Review Summary: ...with succinct ability to become memorable in a single listen...
Hailing from Sweden where the renowned influence of the Gothenburg sound sits upon a throne bowed down to by many metalheads and metal enthusiasts, Adept appears into this predigious scene showing up with a genre often scoffed at by metal purists and elitests. Metalcore has been so often seen as a fad genre with little hope to improve in musical merits and experimentation. Yet the genre has somehow been kept alive by many bands that proved otherwise, or at least had the talents to give it new breadth. While Adept may not have put too many new things to the table, one thing is definitely obvious: They are good at what they do.
Even if one might say the band uses many cliched writing styles so often heard in metalcore, one cannot deny that they are talented for pouring energy, variety, and obvious sincerity into their music. This young band shows potential and knowledge in what they are doing, and understands the technique of getting a crowd excited by achieving that unique power to inspire. Inspire being defined as having ability to make the listener know that keeping themselves glued to their seats is the last thing they want to do when the music plays.
The first song *The Business of Living* begins with a bam and doesn't let up. The confident and smooth transitions of every riff keeps the sound extremely interesting. The entire song passes by quickly but with succinct ability to become memorable in a single listen. The obviously punk inspired tone is one of the highlights of their album, and keeps heightening in intensity. In fact the whole first half of the album just blare with newfound confidence one song after the other. In the last half of the song *Shark Shark Shark*, the most memorable riffs and hooks accompanied by Tobias Ottoson's viscious drums rolls is an obvious crowd pleaser. *At Least...* has some great sing along moments accompanied by a catchy melodic guitar cast by a natural musical spotlight. It may dawn to the listener as the album progresses that Adept's punk spirit of confidence seems to only refresh itself one song after the other, and never wears the listener down.
The vocals performed by Robert Ljung is great both in the forms of growls, cleans, and the occasional punk-driven chants/choruses. The lyrics are admittedly blended together with cheesy subjects such as wars, relationships, threats, survival, betrayal, shedding blood, and man-eating sharks; yet the defiant and triumphant nature of the lyrics boasts of potential adrenaline rushes. One of the main theme that Ljung uses in his lyrics is the idea of being in total opposition against the world, facing reality and fear, and giving challenge to any force that may lay ahead his path with merciless aggression. It's a youthful take on individualism, but the potency of its general message is undeniable, such as when Ljung goes into poetics in *The Business of Living*:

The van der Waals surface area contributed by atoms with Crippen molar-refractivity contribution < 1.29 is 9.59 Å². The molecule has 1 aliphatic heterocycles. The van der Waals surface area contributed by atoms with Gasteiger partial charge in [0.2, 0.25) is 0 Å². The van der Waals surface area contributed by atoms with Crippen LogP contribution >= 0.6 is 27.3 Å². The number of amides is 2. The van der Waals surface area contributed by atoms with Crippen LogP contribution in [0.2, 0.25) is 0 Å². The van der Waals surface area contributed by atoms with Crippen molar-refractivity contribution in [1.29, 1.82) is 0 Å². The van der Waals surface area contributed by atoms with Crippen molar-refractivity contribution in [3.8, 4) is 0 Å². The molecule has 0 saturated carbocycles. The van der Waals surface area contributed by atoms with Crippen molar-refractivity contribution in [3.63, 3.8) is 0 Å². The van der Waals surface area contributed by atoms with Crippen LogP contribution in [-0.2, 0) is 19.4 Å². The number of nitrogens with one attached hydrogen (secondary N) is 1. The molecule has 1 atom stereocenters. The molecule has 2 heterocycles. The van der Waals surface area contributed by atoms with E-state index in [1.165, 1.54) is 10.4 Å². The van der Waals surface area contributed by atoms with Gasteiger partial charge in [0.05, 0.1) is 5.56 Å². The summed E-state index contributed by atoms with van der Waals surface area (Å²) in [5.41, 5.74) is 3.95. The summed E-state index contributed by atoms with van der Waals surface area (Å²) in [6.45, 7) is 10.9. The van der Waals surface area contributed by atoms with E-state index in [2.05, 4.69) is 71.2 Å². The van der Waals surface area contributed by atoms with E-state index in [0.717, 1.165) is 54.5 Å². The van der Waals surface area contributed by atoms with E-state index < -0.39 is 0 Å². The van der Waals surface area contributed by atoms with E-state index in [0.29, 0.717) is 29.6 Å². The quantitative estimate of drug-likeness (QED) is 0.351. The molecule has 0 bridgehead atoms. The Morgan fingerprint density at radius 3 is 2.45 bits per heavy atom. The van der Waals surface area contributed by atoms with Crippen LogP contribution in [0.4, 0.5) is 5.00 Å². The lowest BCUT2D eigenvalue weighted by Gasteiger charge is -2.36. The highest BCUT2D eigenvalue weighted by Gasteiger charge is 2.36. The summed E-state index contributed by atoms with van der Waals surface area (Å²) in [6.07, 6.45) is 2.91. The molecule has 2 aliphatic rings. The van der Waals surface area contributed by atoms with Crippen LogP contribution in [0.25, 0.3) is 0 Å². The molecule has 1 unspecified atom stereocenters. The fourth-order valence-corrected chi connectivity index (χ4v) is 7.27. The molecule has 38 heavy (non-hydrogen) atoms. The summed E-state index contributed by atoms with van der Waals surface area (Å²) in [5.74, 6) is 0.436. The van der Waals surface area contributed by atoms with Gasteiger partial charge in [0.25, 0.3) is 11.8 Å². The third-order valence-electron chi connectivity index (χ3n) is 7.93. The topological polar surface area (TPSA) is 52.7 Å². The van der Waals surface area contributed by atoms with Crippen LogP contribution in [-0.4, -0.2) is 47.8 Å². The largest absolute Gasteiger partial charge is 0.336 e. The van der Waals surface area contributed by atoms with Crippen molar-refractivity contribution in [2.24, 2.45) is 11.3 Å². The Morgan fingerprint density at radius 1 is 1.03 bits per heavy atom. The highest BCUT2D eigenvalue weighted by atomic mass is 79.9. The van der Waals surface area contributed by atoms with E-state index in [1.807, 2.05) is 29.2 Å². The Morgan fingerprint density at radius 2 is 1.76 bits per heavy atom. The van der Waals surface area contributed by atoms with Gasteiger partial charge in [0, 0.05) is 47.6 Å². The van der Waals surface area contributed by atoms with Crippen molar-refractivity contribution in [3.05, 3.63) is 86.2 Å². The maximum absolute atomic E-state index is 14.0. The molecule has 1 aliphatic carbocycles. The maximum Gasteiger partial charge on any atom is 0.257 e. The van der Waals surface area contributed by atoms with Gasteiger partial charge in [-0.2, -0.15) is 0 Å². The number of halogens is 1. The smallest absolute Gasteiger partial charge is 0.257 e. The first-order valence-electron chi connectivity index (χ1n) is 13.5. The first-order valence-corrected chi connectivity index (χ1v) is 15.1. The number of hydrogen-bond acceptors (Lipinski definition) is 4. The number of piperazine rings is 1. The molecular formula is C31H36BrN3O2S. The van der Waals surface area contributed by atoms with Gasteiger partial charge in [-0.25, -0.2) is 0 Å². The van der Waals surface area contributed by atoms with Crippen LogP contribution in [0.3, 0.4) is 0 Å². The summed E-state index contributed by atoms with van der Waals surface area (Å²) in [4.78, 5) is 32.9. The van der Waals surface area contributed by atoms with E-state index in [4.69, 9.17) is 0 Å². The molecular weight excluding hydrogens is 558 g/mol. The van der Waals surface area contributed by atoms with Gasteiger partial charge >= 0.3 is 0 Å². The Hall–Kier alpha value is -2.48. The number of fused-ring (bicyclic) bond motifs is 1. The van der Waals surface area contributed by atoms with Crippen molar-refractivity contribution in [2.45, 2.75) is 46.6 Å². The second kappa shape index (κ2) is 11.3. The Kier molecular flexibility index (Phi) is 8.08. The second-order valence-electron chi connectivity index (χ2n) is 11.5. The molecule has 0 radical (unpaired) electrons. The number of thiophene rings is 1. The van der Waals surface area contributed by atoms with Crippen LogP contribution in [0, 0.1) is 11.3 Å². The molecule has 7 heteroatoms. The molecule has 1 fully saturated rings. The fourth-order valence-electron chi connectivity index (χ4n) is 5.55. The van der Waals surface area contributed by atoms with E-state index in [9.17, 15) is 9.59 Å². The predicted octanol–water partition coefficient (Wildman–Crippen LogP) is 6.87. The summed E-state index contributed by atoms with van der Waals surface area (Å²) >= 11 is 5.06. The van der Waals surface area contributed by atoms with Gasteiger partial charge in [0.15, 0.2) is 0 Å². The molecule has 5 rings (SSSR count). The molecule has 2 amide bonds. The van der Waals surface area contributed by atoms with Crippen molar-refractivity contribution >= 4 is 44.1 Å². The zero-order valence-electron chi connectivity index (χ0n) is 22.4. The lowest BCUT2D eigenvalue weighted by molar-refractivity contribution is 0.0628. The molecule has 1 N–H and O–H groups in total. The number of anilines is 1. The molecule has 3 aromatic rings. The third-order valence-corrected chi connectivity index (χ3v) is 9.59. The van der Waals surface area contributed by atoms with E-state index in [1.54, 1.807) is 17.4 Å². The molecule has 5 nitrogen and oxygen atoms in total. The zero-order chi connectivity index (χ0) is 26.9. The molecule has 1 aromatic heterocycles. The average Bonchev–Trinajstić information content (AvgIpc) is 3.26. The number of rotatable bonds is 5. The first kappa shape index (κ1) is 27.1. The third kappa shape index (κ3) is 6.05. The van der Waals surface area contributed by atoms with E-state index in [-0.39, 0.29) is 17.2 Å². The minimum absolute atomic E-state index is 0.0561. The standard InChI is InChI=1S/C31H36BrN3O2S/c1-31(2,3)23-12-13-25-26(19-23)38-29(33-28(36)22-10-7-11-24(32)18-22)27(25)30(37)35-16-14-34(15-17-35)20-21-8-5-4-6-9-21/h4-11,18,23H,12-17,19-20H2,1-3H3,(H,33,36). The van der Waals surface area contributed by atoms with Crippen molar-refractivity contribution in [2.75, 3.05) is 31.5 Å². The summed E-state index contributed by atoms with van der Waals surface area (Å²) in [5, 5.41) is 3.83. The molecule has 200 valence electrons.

Now i can't change my past but who the fuck are you to predict my future"/ The shadows we cast define our sole purpose/ therefore our wings must be broken/ It's in our hands and we need everyone's attention/ that hand in hand we will walk these streets with more pride and courage than ever before!/ It's in our hands!
For a young band that has just created its first debut, Adept can admit without modesty that they've made one of the strongest album in the metalcore genre. The sound is always energetic, but never approaches the realm of monotony. Their entire approach is to make interesting music that draws from the element of both variety and cohesive writing. The metalcore five-piece undeniably works well together on record and on stage. Their concert I attended had the entire crowd in an uproar. The surprise is that most of those who were in this crowd were acting in the usual part of the quiet and inconspicuous bystanders before Adept has appeared onstage. Their opening got everyone going and cheering on, until at one point everything was just turned into a positively surmounting raucous. When the closing song "At Least..." made its entrance, the inhibition level of everyone was at the lowest it could possibly get, and the small venue seemed like it was going to collapse as everyone participated and sang along to the chorus of a song they most likely barely heard for the first time. And as the last well-placed momentary chugging breakdown ended, the happy feeling of regret that this single night we owned in that concert hall was about to end reverberated in hearts of everyone
The Business Of Living
Shark! Shark! Shark!